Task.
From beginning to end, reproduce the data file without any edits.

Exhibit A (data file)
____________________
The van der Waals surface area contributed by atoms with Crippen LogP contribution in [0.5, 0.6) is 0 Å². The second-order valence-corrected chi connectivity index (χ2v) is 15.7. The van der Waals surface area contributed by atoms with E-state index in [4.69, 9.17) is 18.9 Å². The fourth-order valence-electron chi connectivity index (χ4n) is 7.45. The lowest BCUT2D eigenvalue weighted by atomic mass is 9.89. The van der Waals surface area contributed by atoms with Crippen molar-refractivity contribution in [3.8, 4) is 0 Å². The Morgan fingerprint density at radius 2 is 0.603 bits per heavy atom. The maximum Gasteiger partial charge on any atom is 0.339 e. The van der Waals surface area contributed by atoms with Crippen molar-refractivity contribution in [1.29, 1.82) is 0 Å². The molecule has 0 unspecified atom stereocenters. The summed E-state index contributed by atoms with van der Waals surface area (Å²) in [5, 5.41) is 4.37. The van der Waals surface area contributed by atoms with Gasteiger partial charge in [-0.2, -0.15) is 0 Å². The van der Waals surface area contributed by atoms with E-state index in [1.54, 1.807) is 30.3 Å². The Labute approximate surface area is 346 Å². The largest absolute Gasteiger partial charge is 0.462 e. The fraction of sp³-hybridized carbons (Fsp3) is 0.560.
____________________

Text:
The van der Waals surface area contributed by atoms with Crippen LogP contribution in [0.5, 0.6) is 0 Å². The second-order valence-corrected chi connectivity index (χ2v) is 15.7. The van der Waals surface area contributed by atoms with E-state index in [4.69, 9.17) is 18.9 Å². The fourth-order valence-electron chi connectivity index (χ4n) is 7.45. The lowest BCUT2D eigenvalue weighted by atomic mass is 9.89. The van der Waals surface area contributed by atoms with Crippen molar-refractivity contribution in [3.8, 4) is 0 Å². The Morgan fingerprint density at radius 2 is 0.603 bits per heavy atom. The maximum Gasteiger partial charge on any atom is 0.339 e. The van der Waals surface area contributed by atoms with Crippen molar-refractivity contribution in [1.29, 1.82) is 0 Å². The molecule has 0 unspecified atom stereocenters. The summed E-state index contributed by atoms with van der Waals surface area (Å²) in [5, 5.41) is 4.37. The van der Waals surface area contributed by atoms with Gasteiger partial charge in [-0.2, -0.15) is 0 Å². The van der Waals surface area contributed by atoms with E-state index in [1.54, 1.807) is 30.3 Å². The Labute approximate surface area is 346 Å². The largest absolute Gasteiger partial charge is 0.462 e. The fraction of sp³-hybridized carbons (Fsp3) is 0.560.